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Easting: 563000  Northing: 409880  Latitude:N54:57:42   Longitude: W1:50:50  Show Location Map
Prudhoe Castle

Prudhoe is a small town in west Northumberland situated on the A695, 10½ miles east of Hexham. It is situated on a hill on the south bank of the River Tyne and was originally part of the parish of Ovingham. In 1880 the church of St Mary Magdalene in Prudhoe was erected and in 1881 Prudhoe became a Chapelry of the parish of Mickley. John Wesley visited Prudhoe on a number of occasions and in 1871 and 1898 two Wesleyan Methodist Chapels were built.

There is evidence of occupation since the Bronze Age as 2 burial cists and a stone axe head have been found in the area.

Prudhoe and its castle, which was built by the Umfraville family, have had a rather violent past: In 1173 and 1174 it was sieged by King William of Scotland and during the English Civil War it was occupied by both Parliamentarians and Roundheads. Since the 14th century the Dukes of Northumberland have been the Lords of the Manor. In 1816, Algernon the 4th Duke became Baron Prudhoe but the title became extinct when he died in 1865.

Communication between Prudhoe and the rest of the region was improved with the construction of the Gateshead to Hexham turnpike road in the late 17th century. The Dr Syntax Inn in Prudhoe became an important staging post. The building of the Newcastle to Carlisle railway in the 1830s, whilst improving the links with the rest of the county caused a decline in the amount of coaching traffic and so the Inn soon closed. In addition before the bridge crossing the Tyne was built in the 1880s the only way to cross the river to the mother parish of Ovingham was by ferry or ford.

Until recent decades Prudhoe was the site of much coal mining activity and a number of associated industries. Coal mining in the area was first mention in the 15th century but it was not until the 1860s that the industry flourished. In this decade, two coalmines were opened. It also was discovered that the coal was excellent for making coke and consequently coke ovens were built to undertake this. As the coal was mined, clay was dug from the seams and this led to the brick and pipe making factories being established.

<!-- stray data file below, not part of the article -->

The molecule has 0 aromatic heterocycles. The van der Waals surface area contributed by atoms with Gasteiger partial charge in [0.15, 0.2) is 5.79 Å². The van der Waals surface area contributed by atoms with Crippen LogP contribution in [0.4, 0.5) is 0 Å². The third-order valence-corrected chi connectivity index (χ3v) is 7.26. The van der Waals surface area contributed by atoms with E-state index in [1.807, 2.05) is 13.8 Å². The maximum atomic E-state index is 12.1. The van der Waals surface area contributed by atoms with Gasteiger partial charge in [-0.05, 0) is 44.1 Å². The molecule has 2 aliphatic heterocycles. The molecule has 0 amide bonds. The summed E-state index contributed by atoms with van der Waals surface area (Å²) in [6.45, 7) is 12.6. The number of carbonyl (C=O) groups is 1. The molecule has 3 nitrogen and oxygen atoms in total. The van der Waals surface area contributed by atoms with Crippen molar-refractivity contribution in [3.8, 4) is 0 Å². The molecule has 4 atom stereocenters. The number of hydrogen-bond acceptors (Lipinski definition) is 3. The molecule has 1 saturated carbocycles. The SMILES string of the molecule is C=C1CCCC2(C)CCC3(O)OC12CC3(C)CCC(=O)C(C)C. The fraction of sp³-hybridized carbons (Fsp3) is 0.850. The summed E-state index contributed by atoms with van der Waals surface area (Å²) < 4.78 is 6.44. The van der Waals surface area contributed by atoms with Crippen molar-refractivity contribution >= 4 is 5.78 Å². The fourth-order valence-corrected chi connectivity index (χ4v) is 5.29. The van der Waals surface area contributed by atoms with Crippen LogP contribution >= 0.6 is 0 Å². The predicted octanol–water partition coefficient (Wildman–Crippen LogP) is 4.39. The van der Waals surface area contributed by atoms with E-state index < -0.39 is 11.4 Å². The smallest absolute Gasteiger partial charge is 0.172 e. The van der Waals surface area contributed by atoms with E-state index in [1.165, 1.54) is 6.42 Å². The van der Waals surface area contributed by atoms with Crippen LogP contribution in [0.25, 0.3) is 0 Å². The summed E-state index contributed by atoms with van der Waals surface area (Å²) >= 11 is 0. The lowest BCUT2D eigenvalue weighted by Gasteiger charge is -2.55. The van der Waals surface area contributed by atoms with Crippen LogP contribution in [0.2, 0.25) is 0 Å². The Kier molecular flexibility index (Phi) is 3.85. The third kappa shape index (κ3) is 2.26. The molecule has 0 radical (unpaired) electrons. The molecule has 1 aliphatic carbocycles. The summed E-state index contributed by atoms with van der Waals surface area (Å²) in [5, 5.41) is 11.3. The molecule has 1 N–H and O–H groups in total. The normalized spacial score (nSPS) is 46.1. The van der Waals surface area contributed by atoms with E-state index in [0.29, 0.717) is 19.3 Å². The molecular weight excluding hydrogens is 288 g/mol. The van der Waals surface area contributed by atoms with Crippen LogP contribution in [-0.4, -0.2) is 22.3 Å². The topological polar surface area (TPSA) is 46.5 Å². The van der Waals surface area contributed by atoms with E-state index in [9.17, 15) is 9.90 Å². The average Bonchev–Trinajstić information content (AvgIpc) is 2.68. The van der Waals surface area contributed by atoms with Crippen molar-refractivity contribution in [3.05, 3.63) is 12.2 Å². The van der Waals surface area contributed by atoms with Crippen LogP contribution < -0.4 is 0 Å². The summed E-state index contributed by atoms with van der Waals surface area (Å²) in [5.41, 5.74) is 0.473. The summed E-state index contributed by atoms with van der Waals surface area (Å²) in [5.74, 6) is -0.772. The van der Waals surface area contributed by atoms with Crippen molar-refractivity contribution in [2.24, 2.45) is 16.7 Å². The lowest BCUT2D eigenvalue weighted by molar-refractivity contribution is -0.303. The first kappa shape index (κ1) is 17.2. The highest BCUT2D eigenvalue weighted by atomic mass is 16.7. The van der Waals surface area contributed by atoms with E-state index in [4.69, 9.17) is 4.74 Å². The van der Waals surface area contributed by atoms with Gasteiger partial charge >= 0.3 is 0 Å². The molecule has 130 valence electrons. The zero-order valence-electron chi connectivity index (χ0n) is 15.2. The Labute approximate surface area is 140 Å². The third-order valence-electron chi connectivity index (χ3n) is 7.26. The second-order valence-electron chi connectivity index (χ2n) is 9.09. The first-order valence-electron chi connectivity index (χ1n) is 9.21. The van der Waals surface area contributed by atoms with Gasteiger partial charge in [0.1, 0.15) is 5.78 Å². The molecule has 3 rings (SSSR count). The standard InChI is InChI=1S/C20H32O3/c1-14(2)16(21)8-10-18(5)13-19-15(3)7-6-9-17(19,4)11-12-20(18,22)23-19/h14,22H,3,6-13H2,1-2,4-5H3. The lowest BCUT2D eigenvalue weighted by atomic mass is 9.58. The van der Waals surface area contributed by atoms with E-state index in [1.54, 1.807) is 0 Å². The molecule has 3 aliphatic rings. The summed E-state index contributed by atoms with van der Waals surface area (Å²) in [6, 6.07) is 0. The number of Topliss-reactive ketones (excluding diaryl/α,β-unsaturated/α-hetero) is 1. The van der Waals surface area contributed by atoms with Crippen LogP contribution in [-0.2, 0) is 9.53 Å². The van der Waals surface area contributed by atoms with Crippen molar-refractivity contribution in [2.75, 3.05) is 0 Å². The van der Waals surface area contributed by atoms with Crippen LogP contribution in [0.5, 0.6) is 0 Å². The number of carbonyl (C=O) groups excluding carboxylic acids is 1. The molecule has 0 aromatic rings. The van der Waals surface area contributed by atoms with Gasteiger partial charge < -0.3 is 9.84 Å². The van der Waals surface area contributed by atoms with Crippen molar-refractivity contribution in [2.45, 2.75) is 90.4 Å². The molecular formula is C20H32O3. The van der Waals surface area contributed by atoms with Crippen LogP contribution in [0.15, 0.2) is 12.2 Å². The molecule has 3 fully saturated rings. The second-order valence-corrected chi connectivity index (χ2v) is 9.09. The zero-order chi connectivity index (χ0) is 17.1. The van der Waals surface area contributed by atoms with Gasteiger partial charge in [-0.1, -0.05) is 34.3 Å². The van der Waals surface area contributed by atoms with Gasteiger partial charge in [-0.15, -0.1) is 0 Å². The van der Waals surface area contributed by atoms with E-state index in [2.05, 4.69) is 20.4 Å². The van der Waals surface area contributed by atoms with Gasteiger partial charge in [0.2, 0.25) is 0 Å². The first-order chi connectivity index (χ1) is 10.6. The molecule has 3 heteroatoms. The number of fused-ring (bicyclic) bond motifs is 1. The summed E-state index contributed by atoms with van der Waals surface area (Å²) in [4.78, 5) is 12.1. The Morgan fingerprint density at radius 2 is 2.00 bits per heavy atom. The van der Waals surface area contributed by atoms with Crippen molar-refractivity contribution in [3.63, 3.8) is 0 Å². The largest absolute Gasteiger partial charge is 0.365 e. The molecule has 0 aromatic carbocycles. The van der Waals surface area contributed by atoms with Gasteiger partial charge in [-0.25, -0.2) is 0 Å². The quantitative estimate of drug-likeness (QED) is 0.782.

The development of coal mining and the associated industries led to a dramatic rise in the population. From 1801 when the first population census was taken, the population of Prudhoe was 380. By the middle of the century in 1851 the population had slightly increased to 488 but 20 years later when the after the mines had been established the population had escalated to 2583.

Today heavy industry in Prudhoe has all but gone but regeneration is ongoing. A riverside county park has been created which runs from Prudhoe to Newburn a few miles down river. Facilities for a whole range of leisure activities have been developed including fishing and canoeing. Prudhoe is also the home of the metallic paint 'Hammerite'